Arlington, Va. (Feb. 10, 2023) – In case you missed it, this week the Aerospace Industries Association (AIA) President and CEO Eric Fanning testified before the House Armed Services Committee in a hearing on the state of the defense industrial base. Here are six key takeaways from the hearing.
#1. The condition of today’s DIB isn’t because of the war in Ukraine, but years of spending decisions
“The condition of the industry today is not the result of Russia’s invasion of Ukraine, but of successive decisions made over many years. Federal policy and investment in our national# defense can be summed up in two words: unpredictable and inconsistent. Over the last 25 years, Congress has passed more than 120 continuing resolutions, instead of on-time appropriations bills.”
#2. Government investment is key to securing critical mineral supply chain from China
“It took us years to get to where we are built on different policies with China. As we pivot and try to extricate ourselves, particularly on the national security side, it’s going to take time, shared effort, and a sense of urgency.
“When you look at it from the lens of national security, it’s important for government and industry to work together and figure out what each needs to do. In this particular case, investment on the part of government to get that market and capability started so that the industry side then has a source it can turn to would be critically important because we’ve lost that capability.”
#3. Strong public-private partnerships amplify industry’s creative approach to workforce challenges
“There is a lot that private industry does to try and make up the [skills] gap. We have a large aerospace company in Kansas that recruits off of farms because at least they’re thinking they’re finding people who know how to operate heavy machinery. They are in schools. They are doing their own apprenticeship programs. They are leaning far into this because of the problems the workforce has. When they find a willing partner at the state and local level, it just makes it that much more interesting. And you can see pockets around the country — Alabama, Colorado —where all the different stakeholders came together and had successes growing organic capability.”
#4. Inconsistency, inflation drive small businesses out of DIB
“That speaks to the inconsistency we have been talking about, particularly for small businesses in the defense industrial base, and now you have inflation on top of that. As we’ve discussed, the supply chain is not walled off from the industrial base, it’s shared. And in inflationary times, there’s all sorts of incentives to move to the commercial side. We have companies that are not getting deliveries from their suppliers, who are willing to pay the penalty on the defense side, because due to inflation they can get more even with the penalty by delivering either all or some of what they’re due to defense companies to a commercial client.”
#5. Challenges breaking into the DIB hurts potential new entrants more than consolidation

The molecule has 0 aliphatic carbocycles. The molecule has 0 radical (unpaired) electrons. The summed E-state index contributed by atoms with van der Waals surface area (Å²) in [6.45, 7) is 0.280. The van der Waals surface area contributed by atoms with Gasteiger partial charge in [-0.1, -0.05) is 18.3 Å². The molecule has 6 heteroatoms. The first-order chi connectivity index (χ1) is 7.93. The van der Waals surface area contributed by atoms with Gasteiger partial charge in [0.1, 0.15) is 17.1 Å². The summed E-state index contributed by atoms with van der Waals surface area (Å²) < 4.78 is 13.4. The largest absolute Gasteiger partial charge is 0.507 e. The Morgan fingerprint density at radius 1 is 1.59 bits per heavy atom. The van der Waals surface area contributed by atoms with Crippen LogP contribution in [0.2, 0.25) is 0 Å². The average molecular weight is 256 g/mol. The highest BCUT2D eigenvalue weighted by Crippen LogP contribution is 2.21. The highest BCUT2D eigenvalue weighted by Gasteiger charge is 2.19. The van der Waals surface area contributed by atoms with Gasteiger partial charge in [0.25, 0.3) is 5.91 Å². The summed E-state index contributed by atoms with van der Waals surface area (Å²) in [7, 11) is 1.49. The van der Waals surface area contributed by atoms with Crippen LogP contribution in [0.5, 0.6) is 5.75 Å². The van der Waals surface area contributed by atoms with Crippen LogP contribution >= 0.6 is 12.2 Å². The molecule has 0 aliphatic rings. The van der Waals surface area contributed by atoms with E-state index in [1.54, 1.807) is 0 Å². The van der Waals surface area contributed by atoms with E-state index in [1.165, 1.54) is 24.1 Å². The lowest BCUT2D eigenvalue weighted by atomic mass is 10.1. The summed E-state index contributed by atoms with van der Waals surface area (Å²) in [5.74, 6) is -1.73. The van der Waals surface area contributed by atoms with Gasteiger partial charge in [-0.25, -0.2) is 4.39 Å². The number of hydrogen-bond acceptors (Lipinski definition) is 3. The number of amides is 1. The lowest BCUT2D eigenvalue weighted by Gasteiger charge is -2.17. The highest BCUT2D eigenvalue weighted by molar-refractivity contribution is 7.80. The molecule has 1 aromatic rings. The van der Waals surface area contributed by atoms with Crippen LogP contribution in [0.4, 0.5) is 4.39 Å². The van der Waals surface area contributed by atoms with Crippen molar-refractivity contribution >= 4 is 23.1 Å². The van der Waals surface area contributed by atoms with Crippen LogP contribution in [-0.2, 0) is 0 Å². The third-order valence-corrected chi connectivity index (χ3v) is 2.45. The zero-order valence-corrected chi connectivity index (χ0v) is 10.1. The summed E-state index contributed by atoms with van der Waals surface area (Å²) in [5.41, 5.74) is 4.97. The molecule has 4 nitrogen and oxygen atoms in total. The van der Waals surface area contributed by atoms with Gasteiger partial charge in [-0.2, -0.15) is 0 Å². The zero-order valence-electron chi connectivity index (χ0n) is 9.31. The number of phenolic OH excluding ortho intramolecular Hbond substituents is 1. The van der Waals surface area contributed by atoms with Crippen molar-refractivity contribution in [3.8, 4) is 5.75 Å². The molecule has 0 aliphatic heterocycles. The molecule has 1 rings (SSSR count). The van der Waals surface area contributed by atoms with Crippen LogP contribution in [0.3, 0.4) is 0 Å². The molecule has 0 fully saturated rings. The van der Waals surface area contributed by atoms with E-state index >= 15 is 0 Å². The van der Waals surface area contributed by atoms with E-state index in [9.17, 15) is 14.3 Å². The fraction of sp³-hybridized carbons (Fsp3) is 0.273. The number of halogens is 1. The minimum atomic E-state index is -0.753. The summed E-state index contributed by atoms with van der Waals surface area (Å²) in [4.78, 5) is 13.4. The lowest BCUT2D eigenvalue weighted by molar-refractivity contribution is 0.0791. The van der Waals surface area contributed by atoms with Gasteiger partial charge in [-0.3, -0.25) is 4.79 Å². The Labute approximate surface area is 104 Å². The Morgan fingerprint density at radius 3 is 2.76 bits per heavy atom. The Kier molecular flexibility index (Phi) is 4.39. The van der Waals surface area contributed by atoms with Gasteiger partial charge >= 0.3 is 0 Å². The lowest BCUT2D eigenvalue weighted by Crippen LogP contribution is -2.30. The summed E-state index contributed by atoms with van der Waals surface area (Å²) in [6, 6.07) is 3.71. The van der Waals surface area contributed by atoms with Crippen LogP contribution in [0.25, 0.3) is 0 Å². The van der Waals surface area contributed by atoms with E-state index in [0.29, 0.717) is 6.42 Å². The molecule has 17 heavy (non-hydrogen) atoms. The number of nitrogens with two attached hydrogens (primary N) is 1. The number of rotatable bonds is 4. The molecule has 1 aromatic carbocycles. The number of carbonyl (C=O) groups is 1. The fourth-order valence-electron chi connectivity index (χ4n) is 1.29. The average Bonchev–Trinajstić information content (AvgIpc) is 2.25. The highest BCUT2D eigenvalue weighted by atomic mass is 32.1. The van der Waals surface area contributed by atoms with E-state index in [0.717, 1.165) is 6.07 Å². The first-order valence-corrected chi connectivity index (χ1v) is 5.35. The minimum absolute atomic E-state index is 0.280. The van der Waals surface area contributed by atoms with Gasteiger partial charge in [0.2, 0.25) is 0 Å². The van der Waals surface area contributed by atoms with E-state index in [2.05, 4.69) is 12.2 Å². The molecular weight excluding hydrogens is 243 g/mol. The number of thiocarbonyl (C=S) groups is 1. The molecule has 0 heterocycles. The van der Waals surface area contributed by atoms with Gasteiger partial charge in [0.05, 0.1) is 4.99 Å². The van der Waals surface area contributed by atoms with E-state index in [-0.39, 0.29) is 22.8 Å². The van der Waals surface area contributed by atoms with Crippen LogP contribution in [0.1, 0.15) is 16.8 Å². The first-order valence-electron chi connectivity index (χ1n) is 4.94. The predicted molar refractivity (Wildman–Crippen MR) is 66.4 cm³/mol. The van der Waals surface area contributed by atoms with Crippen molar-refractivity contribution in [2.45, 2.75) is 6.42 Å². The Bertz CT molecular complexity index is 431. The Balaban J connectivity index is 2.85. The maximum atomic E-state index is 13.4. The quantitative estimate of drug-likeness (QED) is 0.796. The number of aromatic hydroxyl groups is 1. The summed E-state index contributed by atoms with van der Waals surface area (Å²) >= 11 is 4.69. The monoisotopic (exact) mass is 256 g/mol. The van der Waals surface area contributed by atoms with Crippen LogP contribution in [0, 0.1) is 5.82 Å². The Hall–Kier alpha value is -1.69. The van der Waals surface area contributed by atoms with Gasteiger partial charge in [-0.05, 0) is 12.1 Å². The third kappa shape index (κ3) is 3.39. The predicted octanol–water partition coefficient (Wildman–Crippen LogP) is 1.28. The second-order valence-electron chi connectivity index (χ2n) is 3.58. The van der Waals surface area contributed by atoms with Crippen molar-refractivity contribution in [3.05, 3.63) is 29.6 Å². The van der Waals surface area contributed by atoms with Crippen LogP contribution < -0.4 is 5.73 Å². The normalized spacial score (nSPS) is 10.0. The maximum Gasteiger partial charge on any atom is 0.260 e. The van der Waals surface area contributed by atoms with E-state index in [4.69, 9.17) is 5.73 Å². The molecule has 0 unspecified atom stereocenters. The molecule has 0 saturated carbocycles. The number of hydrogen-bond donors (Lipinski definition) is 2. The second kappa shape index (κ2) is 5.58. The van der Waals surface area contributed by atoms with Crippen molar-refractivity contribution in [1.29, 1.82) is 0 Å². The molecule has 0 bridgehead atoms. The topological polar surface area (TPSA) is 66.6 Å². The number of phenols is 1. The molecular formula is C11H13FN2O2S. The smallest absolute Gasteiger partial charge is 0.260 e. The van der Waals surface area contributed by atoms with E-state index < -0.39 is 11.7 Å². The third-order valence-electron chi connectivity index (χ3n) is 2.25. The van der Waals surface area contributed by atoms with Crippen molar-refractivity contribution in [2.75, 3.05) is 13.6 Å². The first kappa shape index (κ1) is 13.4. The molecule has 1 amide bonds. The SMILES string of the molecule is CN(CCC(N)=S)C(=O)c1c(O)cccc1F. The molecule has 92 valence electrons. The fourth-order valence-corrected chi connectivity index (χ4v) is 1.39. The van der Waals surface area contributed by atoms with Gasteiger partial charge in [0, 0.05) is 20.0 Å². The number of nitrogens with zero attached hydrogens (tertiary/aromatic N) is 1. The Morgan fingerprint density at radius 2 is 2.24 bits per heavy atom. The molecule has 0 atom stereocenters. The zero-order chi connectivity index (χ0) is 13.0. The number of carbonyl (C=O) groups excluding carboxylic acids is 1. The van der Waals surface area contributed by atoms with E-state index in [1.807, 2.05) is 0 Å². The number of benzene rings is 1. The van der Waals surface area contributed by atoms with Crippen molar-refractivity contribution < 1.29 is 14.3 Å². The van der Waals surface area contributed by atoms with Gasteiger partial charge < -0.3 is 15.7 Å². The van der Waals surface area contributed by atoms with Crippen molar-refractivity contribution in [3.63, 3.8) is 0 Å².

“I don’t think consolidation is what’s to blame for the shrinking number of companies doing business with the Department of Defense. If you look at non-defense companies doing business with the Department of Defense, that’s shrunk even more. Consolidation – at the prime level – was by design in the ‘90s when the Pentagon realized we aren’t going to be buying as much. Part of competition is having competitions, and the Department of Defense determined we have too many companies for what we’re going to be buying in the future and started the process of consolidation.
“Consolidation can be a very important tool for growth for large companies. It can be an important tool for small companies to access capital, to access workforce, processes, expertise, and so forth to continue to develop what it is that they’re growing. It’s an important part of every industry’s evolution. I think the real thing to look at in the DIB is why is it so hard for new entrants to break in. The Department has always been difficult to work with for obvious and important reasons, but I think over time it’s becoming increasingly difficult. As more technology is developed outside the Department, versus in the 1960s, it’s ever more important we find the way to let those new entrants in and grow the DIB with new entrants. That’s a part of what goes hat and hand with consolidation.”
#6. FMS process must reflect sense of urgency
“We are poised for peace — our sense of urgency, our processes, how we invest. We have to move dramatically away from that to a sense of urgency. The [foreign military sales] system is certainly part of that, and it’s only going to get worse. When we transition from giving things to Ukraine to selling things to Ukraine, it’s going to grind down to a very slow process when it goes through the foreign military sales system.
“There are a number of things we have to do. We have to streamline the process and change the presumption that’s built into the process from the start to the finish. It’s really going to take dedicated senior leader attention to make sure this moves through the process.”